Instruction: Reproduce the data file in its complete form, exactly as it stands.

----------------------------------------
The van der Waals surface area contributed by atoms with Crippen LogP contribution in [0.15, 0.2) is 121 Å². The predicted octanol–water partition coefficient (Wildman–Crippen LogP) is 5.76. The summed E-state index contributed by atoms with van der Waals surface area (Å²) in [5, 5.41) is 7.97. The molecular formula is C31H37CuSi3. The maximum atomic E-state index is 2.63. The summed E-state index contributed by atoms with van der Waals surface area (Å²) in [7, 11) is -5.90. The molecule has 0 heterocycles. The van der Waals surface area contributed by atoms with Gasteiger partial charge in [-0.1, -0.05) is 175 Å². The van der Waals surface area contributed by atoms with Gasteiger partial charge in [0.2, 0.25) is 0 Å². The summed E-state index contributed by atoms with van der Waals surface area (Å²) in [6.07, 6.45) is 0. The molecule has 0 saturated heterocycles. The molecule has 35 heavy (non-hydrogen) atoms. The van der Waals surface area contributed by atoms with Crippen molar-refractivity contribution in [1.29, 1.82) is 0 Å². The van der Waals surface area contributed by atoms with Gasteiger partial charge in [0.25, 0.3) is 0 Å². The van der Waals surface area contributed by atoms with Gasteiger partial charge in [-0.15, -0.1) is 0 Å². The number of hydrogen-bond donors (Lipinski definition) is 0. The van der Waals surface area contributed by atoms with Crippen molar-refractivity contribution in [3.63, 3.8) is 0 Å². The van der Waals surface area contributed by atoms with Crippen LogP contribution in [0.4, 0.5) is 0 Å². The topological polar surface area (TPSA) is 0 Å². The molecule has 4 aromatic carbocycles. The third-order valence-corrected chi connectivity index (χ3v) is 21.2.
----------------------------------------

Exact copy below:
The van der Waals surface area contributed by atoms with Crippen LogP contribution in [0.15, 0.2) is 121 Å². The predicted octanol–water partition coefficient (Wildman–Crippen LogP) is 5.76. The summed E-state index contributed by atoms with van der Waals surface area (Å²) in [5, 5.41) is 7.97. The molecular formula is C31H37CuSi3. The maximum atomic E-state index is 2.63. The summed E-state index contributed by atoms with van der Waals surface area (Å²) in [7, 11) is -5.90. The molecule has 0 heterocycles. The van der Waals surface area contributed by atoms with Gasteiger partial charge in [-0.1, -0.05) is 175 Å². The van der Waals surface area contributed by atoms with Gasteiger partial charge in [0.2, 0.25) is 0 Å². The summed E-state index contributed by atoms with van der Waals surface area (Å²) in [6.07, 6.45) is 0. The molecule has 0 saturated heterocycles. The molecule has 35 heavy (non-hydrogen) atoms. The van der Waals surface area contributed by atoms with Crippen molar-refractivity contribution in [1.29, 1.82) is 0 Å². The van der Waals surface area contributed by atoms with Gasteiger partial charge in [0.25, 0.3) is 0 Å². The van der Waals surface area contributed by atoms with Gasteiger partial charge in [-0.15, -0.1) is 0 Å². The number of hydrogen-bond donors (Lipinski definition) is 0. The van der Waals surface area contributed by atoms with Crippen molar-refractivity contribution in [3.63, 3.8) is 0 Å². The van der Waals surface area contributed by atoms with Crippen LogP contribution in [0.4, 0.5) is 0 Å². The topological polar surface area (TPSA) is 0 Å². The molecule has 4 aromatic carbocycles. The third-order valence-corrected chi connectivity index (χ3v) is 21.2.